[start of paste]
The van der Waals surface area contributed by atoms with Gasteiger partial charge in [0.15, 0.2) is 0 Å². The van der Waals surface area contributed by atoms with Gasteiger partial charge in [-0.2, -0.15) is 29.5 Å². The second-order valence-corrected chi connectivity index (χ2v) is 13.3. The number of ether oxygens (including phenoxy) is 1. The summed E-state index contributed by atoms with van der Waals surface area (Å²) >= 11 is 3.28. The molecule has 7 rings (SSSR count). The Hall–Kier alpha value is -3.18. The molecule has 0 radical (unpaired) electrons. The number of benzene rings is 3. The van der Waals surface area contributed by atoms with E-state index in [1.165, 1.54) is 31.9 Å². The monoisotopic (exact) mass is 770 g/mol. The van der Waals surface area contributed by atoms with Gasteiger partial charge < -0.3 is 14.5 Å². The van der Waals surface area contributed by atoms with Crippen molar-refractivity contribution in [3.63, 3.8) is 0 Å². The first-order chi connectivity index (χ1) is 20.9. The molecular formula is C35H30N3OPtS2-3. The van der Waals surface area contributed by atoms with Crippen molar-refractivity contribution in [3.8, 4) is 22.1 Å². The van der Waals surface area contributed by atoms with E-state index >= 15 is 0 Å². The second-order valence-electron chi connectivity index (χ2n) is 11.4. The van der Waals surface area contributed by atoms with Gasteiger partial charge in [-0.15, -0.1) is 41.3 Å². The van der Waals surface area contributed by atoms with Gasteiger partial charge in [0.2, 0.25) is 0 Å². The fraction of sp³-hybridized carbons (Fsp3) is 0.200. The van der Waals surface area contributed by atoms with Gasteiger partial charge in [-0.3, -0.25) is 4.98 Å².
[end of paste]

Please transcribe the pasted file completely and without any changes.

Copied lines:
The van der Waals surface area contributed by atoms with Gasteiger partial charge in [0.15, 0.2) is 0 Å². The van der Waals surface area contributed by atoms with Gasteiger partial charge in [-0.2, -0.15) is 29.5 Å². The second-order valence-corrected chi connectivity index (χ2v) is 13.3. The number of ether oxygens (including phenoxy) is 1. The summed E-state index contributed by atoms with van der Waals surface area (Å²) >= 11 is 3.28. The molecule has 7 rings (SSSR count). The Hall–Kier alpha value is -3.18. The molecule has 0 radical (unpaired) electrons. The number of benzene rings is 3. The van der Waals surface area contributed by atoms with E-state index in [1.165, 1.54) is 31.9 Å². The monoisotopic (exact) mass is 770 g/mol. The van der Waals surface area contributed by atoms with Gasteiger partial charge < -0.3 is 14.5 Å². The van der Waals surface area contributed by atoms with Crippen molar-refractivity contribution in [3.63, 3.8) is 0 Å². The first-order chi connectivity index (χ1) is 20.9. The molecular formula is C35H30N3OPtS2-3. The van der Waals surface area contributed by atoms with Crippen molar-refractivity contribution in [3.8, 4) is 22.1 Å². The van der Waals surface area contributed by atoms with E-state index >= 15 is 0 Å². The second-order valence-electron chi connectivity index (χ2n) is 11.4. The van der Waals surface area contributed by atoms with Gasteiger partial charge in [-0.15, -0.1) is 41.3 Å². The van der Waals surface area contributed by atoms with Gasteiger partial charge in [0.2, 0.25) is 0 Å². The fraction of sp³-hybridized carbons (Fsp3) is 0.200. The van der Waals surface area contributed by atoms with Gasteiger partial charge in [-0.3, -0.25) is 4.98 Å².